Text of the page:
Central TX Style Brisket

Central TX Style Brisket

@rolling_bones_bbq Brisket cook on the new @Mill Scale Metalworks 94 offset smoker! This thing is a hefty boy and wanted to let it know brisket is king. In the future, will cook lower to render the fat seam more. Full juice, full tender, full send. #rollingbonesbbq #brisket #bbq #bbqtiktok #food #meat #grill #grilling #bbqfood #texasbbq #recipe @Free Fly Apparel @YETI ♬ Caramel Latte - Prod. By Rose
Brisket goooood, intros not. Steps below for goooood brisket. You need 12-15 hours for this cook.
  • 14-16lb brisket (I use prime grade, choice will do)
  • 1 cup Perpetual Beef Rub
  • (Substitute rub) makes 1.25 cups of rub
    • 1/2 cup ground pepper (16 mesh is preferable, coarse ground will work)
    • 1/2 cup Diamond Crystal or Morten's kosher salt
    • 1/4 cup granulated garlic
    • watch the video :)
    • mix the rub together
    • Trim the brisket, there are 5 easy! basic! steps:
      • This is easiest if the brisket is cold, I put mine in the freezer for 30 minutes before trimming
      1. Trim out the deckle, this is hard fat that won't render. I remove the whole thing because I think it results in a better product
      2. Trim off the silver skin, this is the tough, connective fascia tissue that isn't great in the mouth
      3. Trim off the mohawk, this helps give even thickness and removes a piece that would simply burn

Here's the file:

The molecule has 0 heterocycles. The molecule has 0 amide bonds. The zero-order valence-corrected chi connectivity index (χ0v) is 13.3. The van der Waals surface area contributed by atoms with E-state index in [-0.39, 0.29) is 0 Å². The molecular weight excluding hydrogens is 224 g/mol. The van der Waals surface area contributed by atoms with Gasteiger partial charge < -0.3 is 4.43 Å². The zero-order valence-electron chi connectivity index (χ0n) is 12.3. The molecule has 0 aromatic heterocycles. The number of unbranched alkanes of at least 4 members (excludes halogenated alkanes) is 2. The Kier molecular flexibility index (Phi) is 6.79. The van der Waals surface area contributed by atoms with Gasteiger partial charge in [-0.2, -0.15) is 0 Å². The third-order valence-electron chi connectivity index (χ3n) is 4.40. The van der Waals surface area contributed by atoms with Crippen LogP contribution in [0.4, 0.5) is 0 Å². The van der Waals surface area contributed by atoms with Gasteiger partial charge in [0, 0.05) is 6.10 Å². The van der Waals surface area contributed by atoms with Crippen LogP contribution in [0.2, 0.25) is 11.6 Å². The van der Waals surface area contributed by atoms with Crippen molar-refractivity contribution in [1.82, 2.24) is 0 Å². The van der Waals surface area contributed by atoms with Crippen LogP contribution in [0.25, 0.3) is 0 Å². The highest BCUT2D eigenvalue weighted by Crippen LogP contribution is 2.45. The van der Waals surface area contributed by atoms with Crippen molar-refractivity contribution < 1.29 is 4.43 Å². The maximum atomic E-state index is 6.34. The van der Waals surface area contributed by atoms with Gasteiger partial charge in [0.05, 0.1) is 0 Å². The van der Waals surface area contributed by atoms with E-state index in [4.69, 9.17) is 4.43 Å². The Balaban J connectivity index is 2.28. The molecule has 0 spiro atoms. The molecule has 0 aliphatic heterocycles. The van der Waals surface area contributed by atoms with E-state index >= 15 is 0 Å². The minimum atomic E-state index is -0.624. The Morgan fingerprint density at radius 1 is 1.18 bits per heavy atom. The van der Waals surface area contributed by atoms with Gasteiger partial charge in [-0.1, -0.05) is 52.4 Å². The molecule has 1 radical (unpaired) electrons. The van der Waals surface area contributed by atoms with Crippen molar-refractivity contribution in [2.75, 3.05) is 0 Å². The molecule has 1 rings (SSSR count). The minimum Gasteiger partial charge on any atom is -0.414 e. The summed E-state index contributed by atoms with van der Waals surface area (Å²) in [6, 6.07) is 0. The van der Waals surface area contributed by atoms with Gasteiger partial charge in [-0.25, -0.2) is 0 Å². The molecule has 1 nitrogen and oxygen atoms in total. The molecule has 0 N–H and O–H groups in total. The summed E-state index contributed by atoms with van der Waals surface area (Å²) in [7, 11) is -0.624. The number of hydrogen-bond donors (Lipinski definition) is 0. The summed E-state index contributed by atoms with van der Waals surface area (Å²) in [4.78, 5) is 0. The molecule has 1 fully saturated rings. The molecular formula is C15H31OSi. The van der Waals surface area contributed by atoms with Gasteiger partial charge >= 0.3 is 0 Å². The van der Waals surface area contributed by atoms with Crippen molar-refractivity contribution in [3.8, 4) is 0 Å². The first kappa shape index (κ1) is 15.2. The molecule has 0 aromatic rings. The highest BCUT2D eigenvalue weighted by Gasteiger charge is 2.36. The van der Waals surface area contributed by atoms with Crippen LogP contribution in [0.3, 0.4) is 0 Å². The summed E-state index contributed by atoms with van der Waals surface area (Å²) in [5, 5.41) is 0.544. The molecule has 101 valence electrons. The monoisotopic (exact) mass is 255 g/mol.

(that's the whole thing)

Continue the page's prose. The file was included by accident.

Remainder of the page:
4. Trim the fat cap to a quarter inch
      5. Trim/shape the brisket sides so that it is aerodynamic and as even in thickness as is possible (I save the the trim for burgers or sausage)
    • Season generously with Perpetual Beef Rub. Start with the deckle side, season all the sides, and finish with the fat cap. Let rest 1 hour to overnight. If resting overnight, place brisket in refrigerator 
    • 1 hour before smoking, pull your brisket out of the fridge and let rest on counter
    • While the brisket sits on the counter, bring your smoker up to 200F
    • Once you hit 200F, put your brisket on the smoker
    • Build to 250F over the first three hours of the cook
    • Keep the smoker at 250F until you hit 165F internal (brisket) temperature, this will be about the mid point of your cook
    • Bring the smoker up to 275F once you hit 165F internal; around this temp the brisket will usually enter "the stall" which is a period of time when the brisket stays the same temperature for a length of time due to evaporative cooling -- this is the same idea as your body sweating to cool itself -- and the higher temp helps move the brisket through the stall
    • Once you hit 175F internal, wrap the brisket in a foil boat with fat cap exposed (this will allow the fat cap to continue rendering, keep your edges from getting too crispy, and speed up your cook). Why 175F? More than likely, the brisket has finished the stall when it hits this temp, and I don't want to wrap before the stall because the brisket will loose temp when you pull it off the smoker to wrap and I want it well past the stall when this happens
    • I occasionally spritz the edges with 50/50 water/Worcestershire sauce if they're starting to look too crispy
    • Take the brisket off the smoker when you're probing around 202F in the flat, the point may be around 210F and that's okay!
    • Rest the brisket until it comes down to 140F and the you're ready to slice!
    • To slice, cut the brisket in half right at the bottom of where the mohawk was, the thinner cut is the flat and the thicker is the point. Turn the point 90 degrees and cut slices perpendicular to the cut you made below the mohawk. Slice the flat parallel to the cut you made below the mohawk.

    Welcome to Brisket Kingdom. Eat BBQ, Live Forever!

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